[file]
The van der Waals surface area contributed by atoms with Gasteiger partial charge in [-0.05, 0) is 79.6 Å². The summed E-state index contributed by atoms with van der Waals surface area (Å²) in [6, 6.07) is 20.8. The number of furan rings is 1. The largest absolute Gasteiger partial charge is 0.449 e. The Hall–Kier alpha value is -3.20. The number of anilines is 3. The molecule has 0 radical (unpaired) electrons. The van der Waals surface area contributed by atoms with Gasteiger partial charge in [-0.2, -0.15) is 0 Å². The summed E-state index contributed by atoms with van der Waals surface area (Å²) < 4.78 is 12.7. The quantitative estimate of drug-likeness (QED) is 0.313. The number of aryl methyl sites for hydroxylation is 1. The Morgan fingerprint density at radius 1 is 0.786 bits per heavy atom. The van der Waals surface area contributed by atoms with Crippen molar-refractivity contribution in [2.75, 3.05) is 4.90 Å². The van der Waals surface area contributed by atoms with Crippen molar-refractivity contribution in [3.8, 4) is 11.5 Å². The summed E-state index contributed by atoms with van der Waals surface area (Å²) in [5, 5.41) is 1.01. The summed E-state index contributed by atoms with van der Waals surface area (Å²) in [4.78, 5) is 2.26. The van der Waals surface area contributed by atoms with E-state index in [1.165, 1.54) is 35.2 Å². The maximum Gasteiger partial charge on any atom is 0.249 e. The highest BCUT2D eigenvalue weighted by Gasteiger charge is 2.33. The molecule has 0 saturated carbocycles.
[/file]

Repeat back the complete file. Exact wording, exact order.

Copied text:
The van der Waals surface area contributed by atoms with Gasteiger partial charge in [-0.05, 0) is 79.6 Å². The summed E-state index contributed by atoms with van der Waals surface area (Å²) in [6, 6.07) is 20.8. The number of furan rings is 1. The largest absolute Gasteiger partial charge is 0.449 e. The Hall–Kier alpha value is -3.20. The number of anilines is 3. The molecule has 0 radical (unpaired) electrons. The van der Waals surface area contributed by atoms with Gasteiger partial charge in [-0.2, -0.15) is 0 Å². The summed E-state index contributed by atoms with van der Waals surface area (Å²) < 4.78 is 12.7. The quantitative estimate of drug-likeness (QED) is 0.313. The number of aryl methyl sites for hydroxylation is 1. The Morgan fingerprint density at radius 1 is 0.786 bits per heavy atom. The van der Waals surface area contributed by atoms with Crippen molar-refractivity contribution in [2.75, 3.05) is 4.90 Å². The van der Waals surface area contributed by atoms with Crippen molar-refractivity contribution in [3.8, 4) is 11.5 Å². The summed E-state index contributed by atoms with van der Waals surface area (Å²) in [5, 5.41) is 1.01. The summed E-state index contributed by atoms with van der Waals surface area (Å²) in [4.78, 5) is 2.26. The van der Waals surface area contributed by atoms with E-state index in [1.165, 1.54) is 35.2 Å². The maximum Gasteiger partial charge on any atom is 0.249 e. The highest BCUT2D eigenvalue weighted by Gasteiger charge is 2.33. The molecule has 0 saturated carbocycles.